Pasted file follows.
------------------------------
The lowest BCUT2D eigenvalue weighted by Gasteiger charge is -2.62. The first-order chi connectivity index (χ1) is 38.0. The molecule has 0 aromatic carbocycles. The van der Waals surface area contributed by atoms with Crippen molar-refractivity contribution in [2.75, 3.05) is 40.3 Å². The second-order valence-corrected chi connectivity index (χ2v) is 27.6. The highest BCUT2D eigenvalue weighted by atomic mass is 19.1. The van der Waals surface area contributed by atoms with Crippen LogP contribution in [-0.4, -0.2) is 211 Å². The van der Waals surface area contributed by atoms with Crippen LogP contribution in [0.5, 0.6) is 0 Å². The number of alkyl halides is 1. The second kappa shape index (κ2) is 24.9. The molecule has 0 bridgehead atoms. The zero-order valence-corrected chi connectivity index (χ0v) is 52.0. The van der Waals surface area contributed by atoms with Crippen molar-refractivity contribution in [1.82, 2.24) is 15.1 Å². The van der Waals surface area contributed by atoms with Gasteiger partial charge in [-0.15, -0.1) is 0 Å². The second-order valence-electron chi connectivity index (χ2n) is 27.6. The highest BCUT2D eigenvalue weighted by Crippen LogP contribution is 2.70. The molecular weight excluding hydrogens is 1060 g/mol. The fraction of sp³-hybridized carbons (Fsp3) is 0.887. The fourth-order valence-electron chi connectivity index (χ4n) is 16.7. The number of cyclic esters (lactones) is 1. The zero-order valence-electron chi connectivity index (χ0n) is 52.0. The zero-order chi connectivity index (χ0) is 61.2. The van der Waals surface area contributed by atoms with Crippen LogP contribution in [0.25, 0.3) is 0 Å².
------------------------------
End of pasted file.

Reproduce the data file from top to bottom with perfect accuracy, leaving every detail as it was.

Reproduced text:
The lowest BCUT2D eigenvalue weighted by Gasteiger charge is -2.62. The first-order chi connectivity index (χ1) is 38.0. The molecule has 0 aromatic carbocycles. The van der Waals surface area contributed by atoms with Crippen molar-refractivity contribution in [2.75, 3.05) is 40.3 Å². The second-order valence-corrected chi connectivity index (χ2v) is 27.6. The highest BCUT2D eigenvalue weighted by atomic mass is 19.1. The van der Waals surface area contributed by atoms with Crippen LogP contribution in [-0.4, -0.2) is 211 Å². The van der Waals surface area contributed by atoms with Crippen LogP contribution in [0.5, 0.6) is 0 Å². The number of alkyl halides is 1. The second kappa shape index (κ2) is 24.9. The molecule has 0 bridgehead atoms. The zero-order valence-corrected chi connectivity index (χ0v) is 52.0. The van der Waals surface area contributed by atoms with Crippen molar-refractivity contribution in [1.82, 2.24) is 15.1 Å². The van der Waals surface area contributed by atoms with Gasteiger partial charge in [-0.15, -0.1) is 0 Å². The second-order valence-electron chi connectivity index (χ2n) is 27.6. The highest BCUT2D eigenvalue weighted by Crippen LogP contribution is 2.70. The molecular weight excluding hydrogens is 1060 g/mol. The fraction of sp³-hybridized carbons (Fsp3) is 0.887. The fourth-order valence-electron chi connectivity index (χ4n) is 16.7. The number of cyclic esters (lactones) is 1. The zero-order valence-electron chi connectivity index (χ0n) is 52.0. The zero-order chi connectivity index (χ0) is 61.2. The van der Waals surface area contributed by atoms with Crippen LogP contribution in [0.25, 0.3) is 0 Å².